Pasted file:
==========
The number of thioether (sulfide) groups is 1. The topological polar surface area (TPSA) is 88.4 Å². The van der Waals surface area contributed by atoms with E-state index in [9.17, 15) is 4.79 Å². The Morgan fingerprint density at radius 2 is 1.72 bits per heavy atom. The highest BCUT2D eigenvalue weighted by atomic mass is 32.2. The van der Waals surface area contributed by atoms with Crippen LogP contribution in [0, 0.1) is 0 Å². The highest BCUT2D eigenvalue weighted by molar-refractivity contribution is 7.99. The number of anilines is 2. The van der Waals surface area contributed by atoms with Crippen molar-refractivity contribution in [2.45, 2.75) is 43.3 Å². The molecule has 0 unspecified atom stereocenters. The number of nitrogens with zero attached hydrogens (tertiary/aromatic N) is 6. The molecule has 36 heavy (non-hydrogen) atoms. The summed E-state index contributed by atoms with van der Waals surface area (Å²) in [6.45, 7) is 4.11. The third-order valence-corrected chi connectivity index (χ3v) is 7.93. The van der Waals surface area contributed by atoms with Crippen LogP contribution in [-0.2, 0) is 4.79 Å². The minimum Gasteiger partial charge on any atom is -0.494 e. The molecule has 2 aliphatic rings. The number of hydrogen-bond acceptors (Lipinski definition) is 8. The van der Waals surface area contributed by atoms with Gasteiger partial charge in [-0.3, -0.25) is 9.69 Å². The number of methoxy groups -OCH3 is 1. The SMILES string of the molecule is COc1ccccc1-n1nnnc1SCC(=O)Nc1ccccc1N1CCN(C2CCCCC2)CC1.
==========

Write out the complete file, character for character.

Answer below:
The number of thioether (sulfide) groups is 1. The topological polar surface area (TPSA) is 88.4 Å². The van der Waals surface area contributed by atoms with E-state index in [9.17, 15) is 4.79 Å². The Morgan fingerprint density at radius 2 is 1.72 bits per heavy atom. The highest BCUT2D eigenvalue weighted by atomic mass is 32.2. The van der Waals surface area contributed by atoms with Crippen LogP contribution in [0, 0.1) is 0 Å². The highest BCUT2D eigenvalue weighted by molar-refractivity contribution is 7.99. The number of anilines is 2. The van der Waals surface area contributed by atoms with Crippen molar-refractivity contribution in [2.45, 2.75) is 43.3 Å². The molecule has 0 unspecified atom stereocenters. The number of nitrogens with zero attached hydrogens (tertiary/aromatic N) is 6. The molecule has 36 heavy (non-hydrogen) atoms. The summed E-state index contributed by atoms with van der Waals surface area (Å²) in [6.45, 7) is 4.11. The third-order valence-corrected chi connectivity index (χ3v) is 7.93. The van der Waals surface area contributed by atoms with Crippen LogP contribution in [-0.2, 0) is 4.79 Å². The minimum Gasteiger partial charge on any atom is -0.494 e. The molecule has 2 aliphatic rings. The number of hydrogen-bond acceptors (Lipinski definition) is 8. The van der Waals surface area contributed by atoms with Gasteiger partial charge in [-0.3, -0.25) is 9.69 Å². The number of methoxy groups -OCH3 is 1. The SMILES string of the molecule is COc1ccccc1-n1nnnc1SCC(=O)Nc1ccccc1N1CCN(C2CCCCC2)CC1.